Extending the school year not ideal

October 14, 2009 — by Alex Ju

President Obama and many others are frustrated with American education, annoyed with how the country’s performance on international standardized tests is always trailing behind other countries. As a result, he recently proposed a radical plan that would increase the length of the school year.

Though this may seem like a nightmare for American students, a longer school year is the reality of life in other countries. On average the United States has a mere 31 school weeks, compared to 38 in Finland, according to the Organization of Economic Cooperation and Development (OECD).

Finland regularly finishes near the top when it comes to education, ranked second in mathematics, first in science and second in reading by the Programme for International Student Assessment (PISA) 2006 survey. America’s students, who did not even place in the top 20 for any of the categories, continue to watch from the bleachers.

However, implementation of such a longer school year would likely lead to problems in the school system.

To begin with, American schools produce more well-rounded students than those of Finland. Most Finnish schools do not offer many extracurricular activities, some even lacking sports programs. The reduced amount of physical activity resulting from such an extension of the academic week could have negative impacts on the already questionable health of American youth.

The larger, and arguably more important, dilemma with this proposal lies in the resulting financial strain on schools. Obama has lofty ideals, but he should be concerned about the already-emaciated budgets available to fund such goals. Educating students already costs a fortune, and extending the school year would require paying teachers and staff for the extra time, in addition to the cost of maintaining school buildings. These expenses will undoubtedly burn up money the government does not actually have in these dire economic times.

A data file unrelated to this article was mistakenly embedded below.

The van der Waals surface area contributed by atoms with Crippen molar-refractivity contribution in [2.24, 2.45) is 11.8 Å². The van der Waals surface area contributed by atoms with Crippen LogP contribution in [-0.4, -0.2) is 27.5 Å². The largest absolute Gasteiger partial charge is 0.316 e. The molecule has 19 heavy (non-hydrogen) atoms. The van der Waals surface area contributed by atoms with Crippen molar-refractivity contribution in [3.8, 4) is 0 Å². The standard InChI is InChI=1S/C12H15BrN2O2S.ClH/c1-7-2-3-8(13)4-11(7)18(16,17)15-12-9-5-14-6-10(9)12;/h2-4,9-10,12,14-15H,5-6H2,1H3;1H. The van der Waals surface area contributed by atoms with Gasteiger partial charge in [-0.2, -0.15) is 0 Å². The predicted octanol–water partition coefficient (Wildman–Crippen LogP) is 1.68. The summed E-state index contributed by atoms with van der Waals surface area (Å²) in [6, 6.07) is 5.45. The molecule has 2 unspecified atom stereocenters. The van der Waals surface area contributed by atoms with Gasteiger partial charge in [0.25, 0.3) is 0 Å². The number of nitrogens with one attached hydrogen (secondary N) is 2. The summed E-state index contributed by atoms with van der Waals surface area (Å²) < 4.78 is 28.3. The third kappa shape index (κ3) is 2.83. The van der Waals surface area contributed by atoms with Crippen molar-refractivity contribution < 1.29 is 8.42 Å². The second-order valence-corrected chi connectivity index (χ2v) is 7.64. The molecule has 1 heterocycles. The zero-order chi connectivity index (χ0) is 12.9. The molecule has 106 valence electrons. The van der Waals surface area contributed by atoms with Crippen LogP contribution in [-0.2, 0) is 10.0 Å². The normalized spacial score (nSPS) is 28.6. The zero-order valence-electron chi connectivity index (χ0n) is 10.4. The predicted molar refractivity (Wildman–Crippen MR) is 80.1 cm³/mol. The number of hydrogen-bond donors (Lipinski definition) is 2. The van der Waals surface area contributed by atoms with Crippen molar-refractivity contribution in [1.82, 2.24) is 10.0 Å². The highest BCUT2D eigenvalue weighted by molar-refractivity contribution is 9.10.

Breaks are obviously important parts of growing up, too. Camps, parties, summer jobs and summer activities help students develop and improve upon lifelong people skills. Book smarts are important, but if one is unable communicate in the field, then it cannot be put to much use.

Simply increasing the amount of education may not even improve academic performance as desired. Put simply, quality is more important than quantity, and while time is necessary, it alone is insufficient to remedy poor student achievement.

If Obama wants to improve the education system, he should work on improving how current class time is used, and having states set higher standards. For instance, the current California High School Exit Exam (CAHSEE) only covers up to eighth grade math. With the majority of students surpassing this level, the exam should be more challenging. Raising the requirements would encourage students to work harder, and encourage teachers to use their time more efficiently to cover all the material. These changes can be made easily, and though it would, admittedly, take a chunk out of America’s already thin budget, it would be far less wasteful than what Obama’s original proposition demanded.

According to the Economist, America comes “behind Asian countries that spend less on education but work their children harder.” This is the sort of example Obama should look to for reference, a solution that improves performance without affecting budget or negatively impacting the activities that make American students so well rounded and unique. Although some of the methods of education employed by many Asian countries may be questionable, with long, strenuous hours and extreme pressure, it is possible to take the best of both worlds.

Extending the school year, however, is not the uniform answer to America’s unsatisfactory standardized test scores. Instead of using a blunt club to hack away at America’s educational fallacies, it may be best for Obama to use a more finely shaped instrument to shape the minds of American students so that they can compete with the world’s best and brightest.